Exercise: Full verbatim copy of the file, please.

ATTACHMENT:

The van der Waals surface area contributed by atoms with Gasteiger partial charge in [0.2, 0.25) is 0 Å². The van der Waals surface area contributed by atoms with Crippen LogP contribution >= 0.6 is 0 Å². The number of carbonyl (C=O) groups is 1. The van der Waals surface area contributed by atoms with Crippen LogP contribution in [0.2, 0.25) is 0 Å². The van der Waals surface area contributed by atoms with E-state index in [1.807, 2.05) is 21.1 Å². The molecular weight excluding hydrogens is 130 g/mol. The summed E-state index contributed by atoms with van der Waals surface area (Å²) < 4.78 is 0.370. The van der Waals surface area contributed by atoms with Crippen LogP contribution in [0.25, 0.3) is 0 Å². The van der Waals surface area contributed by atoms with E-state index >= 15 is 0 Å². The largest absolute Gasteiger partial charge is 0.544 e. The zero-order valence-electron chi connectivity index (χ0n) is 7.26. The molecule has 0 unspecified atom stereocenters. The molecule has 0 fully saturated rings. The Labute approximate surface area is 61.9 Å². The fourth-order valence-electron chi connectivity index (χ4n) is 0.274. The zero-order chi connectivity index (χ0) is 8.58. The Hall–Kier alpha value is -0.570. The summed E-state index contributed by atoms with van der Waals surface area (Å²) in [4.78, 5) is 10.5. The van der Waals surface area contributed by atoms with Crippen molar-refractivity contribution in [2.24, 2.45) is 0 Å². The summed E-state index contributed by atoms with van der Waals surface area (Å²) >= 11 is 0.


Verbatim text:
The van der Waals surface area contributed by atoms with Gasteiger partial charge in [0.2, 0.25) is 0 Å². The van der Waals surface area contributed by atoms with Crippen LogP contribution >= 0.6 is 0 Å². The number of carbonyl (C=O) groups is 1. The van der Waals surface area contributed by atoms with Crippen LogP contribution in [0.2, 0.25) is 0 Å². The van der Waals surface area contributed by atoms with E-state index in [1.807, 2.05) is 21.1 Å². The molecular weight excluding hydrogens is 130 g/mol. The summed E-state index contributed by atoms with van der Waals surface area (Å²) < 4.78 is 0.370. The van der Waals surface area contributed by atoms with Crippen LogP contribution in [0.25, 0.3) is 0 Å². The van der Waals surface area contributed by atoms with E-state index >= 15 is 0 Å². The largest absolute Gasteiger partial charge is 0.544 e. The zero-order valence-electron chi connectivity index (χ0n) is 7.26. The molecule has 0 unspecified atom stereocenters. The molecule has 0 fully saturated rings. The Labute approximate surface area is 61.9 Å². The fourth-order valence-electron chi connectivity index (χ4n) is 0.274. The zero-order chi connectivity index (χ0) is 8.58. The Hall–Kier alpha value is -0.570. The summed E-state index contributed by atoms with van der Waals surface area (Å²) in [4.78, 5) is 10.5. The van der Waals surface area contributed by atoms with Crippen molar-refractivity contribution in [2.24, 2.45) is 0 Å². The summed E-state index contributed by atoms with van der Waals surface area (Å²) >= 11 is 0.